As a student, you probably know the feeling of getting stuck in the same old study routine that you’ve been using for quite a while — especially if you’re a distance learning student studying on your own.

And now that we’re nearing the end of the year, motivation to study is likely to be at an all-time low — which is why we have created a list of awesome study hacks to help you beat the study blues and tackle your assignments and exams with renewed enthusiasm.


Here are 10 study hacks for distance learning students:


1) Use your calendar to plan study sessions and highlight important dates

Print out or buy a big calendar that you can put up against the wall in the room where you study. Mark all of your exam dates and assignment due dates in red, and then work backwards to mark your study sessions before each due date in a different colour.


Use your calendar to plan study sessions


2) Ask your tutor for assistance

Your tutor is there to help you with any questions or queries that you might have about your coursework and assignments. And if you’re an Oxbridge Academy student, you can contact your industry-expert tutor by sending an email to — knowing that you will receive a response within 48 working hours.


Ask your tutor for assistance


3) Get a study buddy

Being a distance learning student can be lonely at times, so why not find a friend studying the same course as you and work together? Go over to our Facebook page and post on our wall that you’d like to find a study buddy for your specific course — one of our students might just reply and let you know that they’re willing to study with you!

Click here to go to our Facebook page:


4) Study in different places

Don’t study in the same room day after day. Try these study spaces for a change of scenery:

  • Garden or outside space: A bit of fresh air will do wonders to refresh a tired mind.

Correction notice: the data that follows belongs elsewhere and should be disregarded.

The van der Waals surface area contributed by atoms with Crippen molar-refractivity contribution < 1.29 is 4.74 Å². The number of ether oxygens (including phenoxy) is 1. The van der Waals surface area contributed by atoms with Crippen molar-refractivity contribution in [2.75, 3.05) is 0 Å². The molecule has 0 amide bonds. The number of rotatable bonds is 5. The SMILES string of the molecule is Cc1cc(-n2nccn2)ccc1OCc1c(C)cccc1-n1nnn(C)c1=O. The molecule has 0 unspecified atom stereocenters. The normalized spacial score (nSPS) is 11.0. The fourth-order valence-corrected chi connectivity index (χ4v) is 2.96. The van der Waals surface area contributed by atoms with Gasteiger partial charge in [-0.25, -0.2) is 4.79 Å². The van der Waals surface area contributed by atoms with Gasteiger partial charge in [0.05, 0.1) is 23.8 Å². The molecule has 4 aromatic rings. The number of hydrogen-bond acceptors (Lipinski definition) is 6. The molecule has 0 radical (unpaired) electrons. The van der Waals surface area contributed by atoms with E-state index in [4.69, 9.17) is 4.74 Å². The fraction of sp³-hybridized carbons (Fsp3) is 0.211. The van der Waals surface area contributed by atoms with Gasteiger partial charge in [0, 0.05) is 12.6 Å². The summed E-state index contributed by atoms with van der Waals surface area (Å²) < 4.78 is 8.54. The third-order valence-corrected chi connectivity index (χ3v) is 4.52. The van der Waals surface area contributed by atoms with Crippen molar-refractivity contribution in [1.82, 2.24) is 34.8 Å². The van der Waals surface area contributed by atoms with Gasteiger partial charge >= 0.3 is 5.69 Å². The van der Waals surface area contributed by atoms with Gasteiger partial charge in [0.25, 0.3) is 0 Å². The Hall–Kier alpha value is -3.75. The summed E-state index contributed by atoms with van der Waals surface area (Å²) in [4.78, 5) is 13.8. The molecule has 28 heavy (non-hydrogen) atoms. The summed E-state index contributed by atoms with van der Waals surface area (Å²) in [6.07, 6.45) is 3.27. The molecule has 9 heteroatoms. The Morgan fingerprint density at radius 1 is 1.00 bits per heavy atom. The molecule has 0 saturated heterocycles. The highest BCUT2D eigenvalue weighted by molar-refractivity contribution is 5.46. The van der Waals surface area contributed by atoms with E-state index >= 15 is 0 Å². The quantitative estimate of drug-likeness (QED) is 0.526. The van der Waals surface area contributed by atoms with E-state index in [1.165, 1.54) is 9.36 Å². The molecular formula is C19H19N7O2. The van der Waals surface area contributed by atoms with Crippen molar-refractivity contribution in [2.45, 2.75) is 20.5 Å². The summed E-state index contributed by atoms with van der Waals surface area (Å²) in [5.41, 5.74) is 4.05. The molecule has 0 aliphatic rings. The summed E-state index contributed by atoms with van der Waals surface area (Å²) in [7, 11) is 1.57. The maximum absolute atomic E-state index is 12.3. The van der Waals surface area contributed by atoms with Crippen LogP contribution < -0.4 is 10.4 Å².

• Library: Quiet and filled with books — you will be inspired to soak up all the knowledge around you.
  • Coffee shops: Find a quiet spot to sit down and work. Order a cup of coffee or tea when you need a boost!


Study in different places


5) Use post-it notes

Use colour-coded post-it notes to mark important chapters and to summarise key concepts. This will make your life much easier when it comes to revision time.


Use post-it notes


6) Develop a filing system

File all your notes in a logical manner — keeping the notes from each subject together. This will help you to keep your study material organised, and will keep you focused on learning, instead of on trying to find the right study material.


7) Set up your own question papers

As you study each subject or module, set up questions on each topic and create a memo for yourself. This interaction with the study material will help you to understand and remember the work more easily.


Set up your own question papers


8) Say it out loud!

Read your summaries out loud. This might seem strange, but hearing yourself actually saying the concepts you’ve been studying out loud will keep all the facts safely stored in your mind. If you find it a bit strange to talk to yourself, ask a friend if you can explain the concepts you’ve studied to them.


9) Take breaks to relax and refresh

Work in study sessions of 45 minutes at a time and take breaks of 15 minutes at a time after each study session. Take a 10-minute power nap or make yourself a study snack when you take a break.


Take breaks to relax and refresh


10) Keep your goals in mind

Constantly remind yourself why you are studying. Do you want to land your dream job? Do you want to improve your skills to get a promotion at work? Think of all of the positive things that will come from succeeding in your course. Remember — small sacrifices lead to long-term benefits!


Keep your goals in mind


Use these study hacks to help you ace a college course from Oxbridge Academy!

Have any study hacks of your own that you’d like to share with us? Leave us a comment in the box below!


Note: This article was originally published on 16 November 2015, and has been updated for comprehensiveness and accuracy. Updated by: Dale Hes